The legacy exchanges have a track record for innovation, and were among the first to demutualize, list their shares and switch to all-electronic trading, which ASX now offers on a 24-hour basis. The new exchange is a leader in the fast-growing markets for contracts-for-differences (CFDs). Futures and options volumes for the new exchange rose 16 percent to 92.7m contracts in 2007, while cash market business rose 44 percent to A$1,600bn.[7]

In 1998, the ASX became the first large exchange to demutualize and list its shares, while the SFE demutualized in September 2000 and listed on the ASX in April 2002. The stock exchange traces its roots back to the creation of the Sydney Stock Exchange in 1871, which was combined in 1937 with a number of regional bourses to form the the Australian Associated Stock Exchanges. The SFE was started in 1960 as the Sydney Greasy Wool Futures Exchange, changing its name to the SFE in 1960.[8]

SGX-ASX Merger Failure

In late October 2010, it was announced that the Singapore Exchange (SGX) and the Australian Securities Exchange had entered into a merger agreement creating Asia's second largest Exchange group behind Hong Kong Exchanges and Clearing. SGX offered the equivalent of US$8.8 billion for ASX.[9] However, the Australian government stepped in and blocked the deal in April 2011, on national interest grounds. Australia's Treasurer Wayne Swan said the deal would harm its position as a financial center and would pose regulatory challenges to Australian regulatory sovereignty. It also was opposed by the Australian Securities and Investments Commission and the Reserve Bank of Australia.[10][11]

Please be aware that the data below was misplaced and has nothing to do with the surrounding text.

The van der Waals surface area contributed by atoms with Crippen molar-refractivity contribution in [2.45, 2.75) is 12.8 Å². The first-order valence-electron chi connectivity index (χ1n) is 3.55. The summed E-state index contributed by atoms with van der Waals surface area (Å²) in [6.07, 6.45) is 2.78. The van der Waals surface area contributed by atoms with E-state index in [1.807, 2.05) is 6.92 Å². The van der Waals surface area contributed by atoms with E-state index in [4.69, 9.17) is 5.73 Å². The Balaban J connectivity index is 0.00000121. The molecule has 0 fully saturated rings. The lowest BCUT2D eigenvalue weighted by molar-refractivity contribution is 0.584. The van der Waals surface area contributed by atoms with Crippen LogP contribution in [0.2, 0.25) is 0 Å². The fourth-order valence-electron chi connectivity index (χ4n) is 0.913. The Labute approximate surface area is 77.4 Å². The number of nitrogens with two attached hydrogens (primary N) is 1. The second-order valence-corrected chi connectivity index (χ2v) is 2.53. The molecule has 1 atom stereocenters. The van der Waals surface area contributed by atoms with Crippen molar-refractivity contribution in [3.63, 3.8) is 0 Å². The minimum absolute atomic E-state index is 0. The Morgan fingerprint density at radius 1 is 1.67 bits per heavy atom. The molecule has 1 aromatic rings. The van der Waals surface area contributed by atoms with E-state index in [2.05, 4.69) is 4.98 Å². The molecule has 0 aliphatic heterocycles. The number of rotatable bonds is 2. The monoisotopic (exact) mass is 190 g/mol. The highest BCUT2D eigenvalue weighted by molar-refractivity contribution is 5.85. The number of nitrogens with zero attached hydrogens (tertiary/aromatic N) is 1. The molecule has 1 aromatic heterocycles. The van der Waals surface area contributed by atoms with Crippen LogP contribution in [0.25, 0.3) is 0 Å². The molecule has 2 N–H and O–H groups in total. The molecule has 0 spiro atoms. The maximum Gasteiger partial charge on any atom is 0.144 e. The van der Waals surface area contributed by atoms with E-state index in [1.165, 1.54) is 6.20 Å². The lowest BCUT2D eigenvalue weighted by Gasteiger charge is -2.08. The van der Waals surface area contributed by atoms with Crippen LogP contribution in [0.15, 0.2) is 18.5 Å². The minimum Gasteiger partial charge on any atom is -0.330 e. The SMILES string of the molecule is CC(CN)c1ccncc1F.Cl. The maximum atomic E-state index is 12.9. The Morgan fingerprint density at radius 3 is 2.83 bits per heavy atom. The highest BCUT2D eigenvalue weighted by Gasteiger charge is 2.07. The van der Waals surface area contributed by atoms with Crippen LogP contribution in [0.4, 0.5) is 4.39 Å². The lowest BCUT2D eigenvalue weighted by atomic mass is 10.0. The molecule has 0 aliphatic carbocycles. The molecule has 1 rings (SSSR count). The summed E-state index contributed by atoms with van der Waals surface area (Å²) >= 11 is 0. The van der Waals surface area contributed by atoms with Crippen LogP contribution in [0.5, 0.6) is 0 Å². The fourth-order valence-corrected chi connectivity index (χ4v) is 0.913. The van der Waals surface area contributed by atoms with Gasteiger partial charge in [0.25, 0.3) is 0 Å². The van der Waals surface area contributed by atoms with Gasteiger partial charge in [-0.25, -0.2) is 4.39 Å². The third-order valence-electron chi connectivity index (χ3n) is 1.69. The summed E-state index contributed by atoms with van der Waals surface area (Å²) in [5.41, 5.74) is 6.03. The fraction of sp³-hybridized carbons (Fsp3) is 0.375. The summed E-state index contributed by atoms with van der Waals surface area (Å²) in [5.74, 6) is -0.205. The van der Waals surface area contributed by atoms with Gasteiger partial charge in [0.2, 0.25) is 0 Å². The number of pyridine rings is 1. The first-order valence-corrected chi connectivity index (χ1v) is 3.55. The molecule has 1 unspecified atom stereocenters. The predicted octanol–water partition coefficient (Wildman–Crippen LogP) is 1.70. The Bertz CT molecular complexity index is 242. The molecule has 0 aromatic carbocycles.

There were several other reasons the deal was rejected. One was that the 23.5 percent ownership stake in SGX that was held by Temasek, Singapore's government-owned investment agency. In the eyes of the Australian government, that potentially could have weakened Australia's position as a regional financial hub and would not improve Australia's access to Asian markets. The Australian government also was concerned over clearing and settlement issues with a foreign owned exchange and was uncomfortable with a smaller foreign equity market purchasing a much larger domestic exchange. ASX's market capitalization for all entities listed on the exchange at the time was $1.5 trillion, ranked 11th in the world, versus $672 billion on SGX, which was ranked 21st. The logic was that a smaller equity market would not have provided any advantage for Australian listed companies, or capital raising efforts in Australia.[12]